You can see both kinds of subliminals in the image at right. The pop-up subliminal that's visible here says "just drop," while the phrase flashers say "relax your body" and "perfect silver robot."
The pop-up subliminals run from a script saved in the "subliminals" folder, and the phrase flashers can be set or changed in Advanced Configuration mode by navigating to the Subliminals tab.
VH also has the capability to use binaural beats, or "brainwaves," as it calls them. Here's a quick explanation: scientists have discovered that if you hear one tone in one ear and a very slightly different tone in the other ear, your brainwaves will gradually adapt to a frequency squarely between the two. Depending on what that frequency is, you might become more alert or deeply relaxed. If this doesn't make much sense, you can find a much better explanation of the phenomenon here.
If you enable binaural beats/brainwaves in your VH session, you might not even hear them, unless you turn them up really loud (as I like to do ;-P), but you'll definitely feel them. They take somewhere between five and ten minutes to really start affecting you.
VH also lets you enable flasher bars, which work on the same principle as the binaural beats. Unless you're bothered by strobe effects, they can be a very nice addition to your session. The screen grab above shows a blue flasher bar on the left side and a red one on the right.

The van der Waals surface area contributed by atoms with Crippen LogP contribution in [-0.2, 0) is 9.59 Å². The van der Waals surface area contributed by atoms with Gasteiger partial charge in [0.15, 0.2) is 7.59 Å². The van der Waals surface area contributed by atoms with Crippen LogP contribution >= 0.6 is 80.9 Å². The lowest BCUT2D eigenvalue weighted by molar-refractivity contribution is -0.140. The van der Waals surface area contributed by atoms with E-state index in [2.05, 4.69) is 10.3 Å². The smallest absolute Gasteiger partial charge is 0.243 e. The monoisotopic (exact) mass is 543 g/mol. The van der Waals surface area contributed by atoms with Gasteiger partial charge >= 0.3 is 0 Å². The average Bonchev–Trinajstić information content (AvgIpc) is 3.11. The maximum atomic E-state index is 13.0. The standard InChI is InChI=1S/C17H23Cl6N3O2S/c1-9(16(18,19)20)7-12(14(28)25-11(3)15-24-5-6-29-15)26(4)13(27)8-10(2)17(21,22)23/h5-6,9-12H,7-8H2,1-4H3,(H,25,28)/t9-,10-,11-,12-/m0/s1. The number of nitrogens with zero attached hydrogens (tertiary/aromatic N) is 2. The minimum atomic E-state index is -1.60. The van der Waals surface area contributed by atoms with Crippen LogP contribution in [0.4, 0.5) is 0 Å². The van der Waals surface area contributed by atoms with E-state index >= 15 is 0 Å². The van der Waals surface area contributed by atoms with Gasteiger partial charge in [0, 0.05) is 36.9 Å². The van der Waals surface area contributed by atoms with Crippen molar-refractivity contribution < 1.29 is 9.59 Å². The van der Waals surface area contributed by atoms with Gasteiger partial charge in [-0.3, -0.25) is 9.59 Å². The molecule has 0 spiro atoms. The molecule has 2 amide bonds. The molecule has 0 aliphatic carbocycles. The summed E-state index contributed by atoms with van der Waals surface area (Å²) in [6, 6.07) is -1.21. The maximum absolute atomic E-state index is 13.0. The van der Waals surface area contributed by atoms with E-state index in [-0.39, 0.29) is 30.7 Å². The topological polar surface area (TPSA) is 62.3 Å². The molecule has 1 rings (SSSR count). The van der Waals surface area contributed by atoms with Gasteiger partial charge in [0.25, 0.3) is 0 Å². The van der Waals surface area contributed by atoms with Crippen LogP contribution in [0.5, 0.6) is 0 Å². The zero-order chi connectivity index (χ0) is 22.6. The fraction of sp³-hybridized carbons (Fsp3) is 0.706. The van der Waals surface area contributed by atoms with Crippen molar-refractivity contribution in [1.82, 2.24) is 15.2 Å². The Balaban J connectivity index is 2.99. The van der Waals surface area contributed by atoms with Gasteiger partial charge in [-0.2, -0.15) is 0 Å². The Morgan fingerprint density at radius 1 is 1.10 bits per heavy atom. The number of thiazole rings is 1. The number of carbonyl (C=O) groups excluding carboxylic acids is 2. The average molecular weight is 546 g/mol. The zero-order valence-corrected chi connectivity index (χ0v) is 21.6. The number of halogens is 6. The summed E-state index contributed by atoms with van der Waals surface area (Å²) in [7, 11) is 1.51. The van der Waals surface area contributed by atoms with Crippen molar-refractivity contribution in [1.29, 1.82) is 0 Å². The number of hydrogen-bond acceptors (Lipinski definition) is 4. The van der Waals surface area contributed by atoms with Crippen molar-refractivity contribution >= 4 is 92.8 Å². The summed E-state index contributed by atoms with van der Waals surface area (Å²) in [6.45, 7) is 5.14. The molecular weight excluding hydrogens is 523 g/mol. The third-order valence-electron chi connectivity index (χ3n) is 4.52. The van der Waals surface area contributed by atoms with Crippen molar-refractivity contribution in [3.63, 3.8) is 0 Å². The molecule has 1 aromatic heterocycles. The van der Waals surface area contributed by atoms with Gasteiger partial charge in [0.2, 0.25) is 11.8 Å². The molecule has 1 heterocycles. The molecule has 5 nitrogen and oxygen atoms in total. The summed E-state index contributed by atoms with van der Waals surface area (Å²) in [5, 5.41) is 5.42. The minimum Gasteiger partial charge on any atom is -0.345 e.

Both the binaural beats and the flasher bars can be changed in Advanced Configuration mode by navigating to the Other tab and clicking the "Brainwave Synchronizer" button.
VH gives you the ability to select background audio: very short, preloaded .wav and .mp3 files that will play on a loop throughout the session. Alternately, if you want to be creative, you can save any music file of your own to the VH "audio" directory and select it to play through a session. The background audio can be selected in Advanced Configuration mode by navigating to the Components tab.
If you have selected a script or scripts to be read during your session, VH will employ the Microsoft speech synthesizer (which is why I strongly suggested that you download SAPI4). You can choose from a number of different voices, and you can test them to decide which one you like best. IMO, "Mary in Stadium" is the best female voice, run at a pitch of about 200 HZ. The best male voices, IMO, are "Mike in Stadium," pitched to about 140; and "adult male, British English," at pitch 85. The best speed for all these voices is somewhere between 95 and 105 WPM. The speech synthesis options can be selected or changed in Advanced Configuration mode by navigating to the Speech Synthesis tab.